These kids had grown up in the street, learned to fear adults—starting with their parents—in sordid stories of pain and abuse. Yet, they put their little hands into Michael’s with a faith that cracked at my heart. Swallowing hard, I extended my own hands, and felt two sets of little fingers grab hold. I forgot to cringe.
Outside the market, several food vendors set up shop on the sidewalk. Michael walked to the nearest one, raised an eyebrow for my approval, and ordered six tacos de canasta. The vendor handed back a heaped plate, and Michael sat on the sidewalk under a bit of shade.
“Okay,” he said, extending the plate to the children. “Aqui.”
“Tomen un taquito, chicos,” I encouraged them. Two of the boys lunged for the food.
“Hey.” I stopped them with a hand on their shoulders. “Las damas primero.” Ladies first.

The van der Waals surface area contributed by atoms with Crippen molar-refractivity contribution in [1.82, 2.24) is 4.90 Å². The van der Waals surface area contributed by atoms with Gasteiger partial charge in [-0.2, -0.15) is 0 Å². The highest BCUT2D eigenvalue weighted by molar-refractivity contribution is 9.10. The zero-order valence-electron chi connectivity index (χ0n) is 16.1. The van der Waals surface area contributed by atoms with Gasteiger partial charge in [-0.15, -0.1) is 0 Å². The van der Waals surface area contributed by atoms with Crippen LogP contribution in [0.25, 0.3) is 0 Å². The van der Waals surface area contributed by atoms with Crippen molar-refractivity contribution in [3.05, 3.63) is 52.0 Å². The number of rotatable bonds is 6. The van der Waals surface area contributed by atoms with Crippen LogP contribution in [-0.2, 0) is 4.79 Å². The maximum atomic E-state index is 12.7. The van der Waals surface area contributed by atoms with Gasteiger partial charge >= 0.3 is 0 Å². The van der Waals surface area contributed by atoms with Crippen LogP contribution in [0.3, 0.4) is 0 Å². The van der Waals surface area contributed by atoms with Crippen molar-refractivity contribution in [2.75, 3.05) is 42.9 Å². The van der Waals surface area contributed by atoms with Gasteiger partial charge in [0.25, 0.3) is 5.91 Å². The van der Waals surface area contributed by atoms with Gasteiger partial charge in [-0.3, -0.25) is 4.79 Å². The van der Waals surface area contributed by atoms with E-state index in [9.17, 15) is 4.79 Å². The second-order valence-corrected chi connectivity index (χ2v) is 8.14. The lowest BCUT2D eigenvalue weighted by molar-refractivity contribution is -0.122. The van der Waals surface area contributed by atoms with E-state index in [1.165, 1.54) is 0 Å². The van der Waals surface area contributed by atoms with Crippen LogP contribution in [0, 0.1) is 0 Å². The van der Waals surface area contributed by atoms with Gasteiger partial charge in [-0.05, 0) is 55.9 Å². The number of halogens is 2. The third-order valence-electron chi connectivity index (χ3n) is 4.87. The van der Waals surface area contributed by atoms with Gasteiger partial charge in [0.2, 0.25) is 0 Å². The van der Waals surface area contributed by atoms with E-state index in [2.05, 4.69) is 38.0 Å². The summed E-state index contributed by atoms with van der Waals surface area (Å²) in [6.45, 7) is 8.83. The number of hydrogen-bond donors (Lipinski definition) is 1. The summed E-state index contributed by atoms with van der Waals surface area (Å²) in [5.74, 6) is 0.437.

The boys stepped back, and one of them pushed Silvia and the other girl forward with rough protectiveness. The girls smiled shyly at Michael and, with unexpected daintiness, took a taco each. The boys turned to me and, when I nodded, they took theirs. The taco was gone in two bites; they weren’t big, and their mouths were small, but hunger is rude.
“Seis más, por favor,” I told the vendor. Six more, then another six, and six again. At a peso fifty each, the investment was negligible.
The children ate the meager fare, laughed and teased Michael, were teased in return, and a faint halo of happiness was almost tangible.
A new batch of tourists emerged from a taxi a few meters away, and the children ran off with a breezy 'gracias, Don Miguel’. Only Silvia lingered, and tugged on Michael’s finger with a private smile.
I watched them approach the foreigners, wiping taco grease from their hands, while we paid the taco vendor. I watched them be shooed away, watched their faces harden a little, and walk on to beg a coin from someone else.
They’d forget us. No matter. But I wouldn’t forget them. My hands still tingled from the touch of their tiny ones, and my heart had acquired an extra thump with each beat.
~ ~ ~